(By Filipa Rodrigues, email@example.com,)
When I first saw the image of the Perdigões geophysics, I was digging the Porto Torrão (Ferreira do Alentejo, Beja) ditched enclosures as part of the mitigation work related to the setup of an irrigation component of the Alqueva reservoir (EDIA, SA). This work brought together a number of archaeological consultancies (Crivarque, Neoépica and Archeoestudos).
A monumental double ditch system, which encloses an estimated area of
ha, was identified during this work.
In one of the sectors whose excavation took place under my responsibility (Sector 3 East), the architecture of these monumental structures can be briefly described as:
- Outer Ditch (Ditch II) → Width - 12m; Depth – 6m; Profile – tending to a V-shape;
- Inner Ditch (Ditch I) → Width – 8,5m; Depth – 5,50m; Profile – tending to a U-shape.
The Sector 3 East excavation revealed parallel and concentric ditches ca. 30m apart. Dimensions aside, these features are similar to most known ditched enclosures; however the Porto Torrão double ditch system is distinct in one important aspect: the existence, every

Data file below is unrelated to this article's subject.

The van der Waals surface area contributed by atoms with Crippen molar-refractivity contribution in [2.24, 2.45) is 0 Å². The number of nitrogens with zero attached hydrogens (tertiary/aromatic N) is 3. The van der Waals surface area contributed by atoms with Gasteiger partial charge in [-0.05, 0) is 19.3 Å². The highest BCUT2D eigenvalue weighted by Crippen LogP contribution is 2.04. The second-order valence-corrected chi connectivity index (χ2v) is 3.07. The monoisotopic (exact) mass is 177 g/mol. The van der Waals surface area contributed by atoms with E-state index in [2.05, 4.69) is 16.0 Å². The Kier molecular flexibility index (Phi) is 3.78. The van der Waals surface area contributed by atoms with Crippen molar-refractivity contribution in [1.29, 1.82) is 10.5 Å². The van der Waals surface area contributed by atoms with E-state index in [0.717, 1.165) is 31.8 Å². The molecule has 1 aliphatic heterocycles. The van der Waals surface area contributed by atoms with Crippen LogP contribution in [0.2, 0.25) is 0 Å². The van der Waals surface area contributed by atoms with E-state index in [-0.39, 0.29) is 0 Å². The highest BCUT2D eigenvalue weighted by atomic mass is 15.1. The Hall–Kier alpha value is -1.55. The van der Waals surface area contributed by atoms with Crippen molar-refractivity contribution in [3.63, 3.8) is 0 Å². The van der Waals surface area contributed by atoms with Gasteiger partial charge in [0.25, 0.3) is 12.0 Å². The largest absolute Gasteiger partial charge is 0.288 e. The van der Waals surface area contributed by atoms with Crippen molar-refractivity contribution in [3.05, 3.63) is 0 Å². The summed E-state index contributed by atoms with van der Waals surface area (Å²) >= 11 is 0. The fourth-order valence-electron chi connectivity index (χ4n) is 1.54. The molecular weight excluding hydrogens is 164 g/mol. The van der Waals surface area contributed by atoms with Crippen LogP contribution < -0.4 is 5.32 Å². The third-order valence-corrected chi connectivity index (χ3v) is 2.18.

25 m, of small tunnels
interconnecting both ditches.
Therefore, I interpret these ditches as a single feature, not as two separate and independent constructions, one meant to fulfill a common purpose. Subsequently, but within the time range of the Copper Age, these features’ original function became obsolete and they were filled-up. Their original purpose and the reasons behind their deactivation in Copper Age times remain open questions
In the area of the site under my responsibility it was not possible fully to excavate these tunnels; in the area under the responsibility of the Neoépica consultancy (whom I thank, and Raquel Santos especially so, for the information), the connection of the ditches by tunnels has been confirmed.
In aerial photography, the layout of the Porto Torrão features reminds the images returned by the Perdigões geophysics:
So, the question that I have for now is: are they similar?
You can also see an excavation video here: http://www.youtube.com/watch?v=Ql3JinQEGeg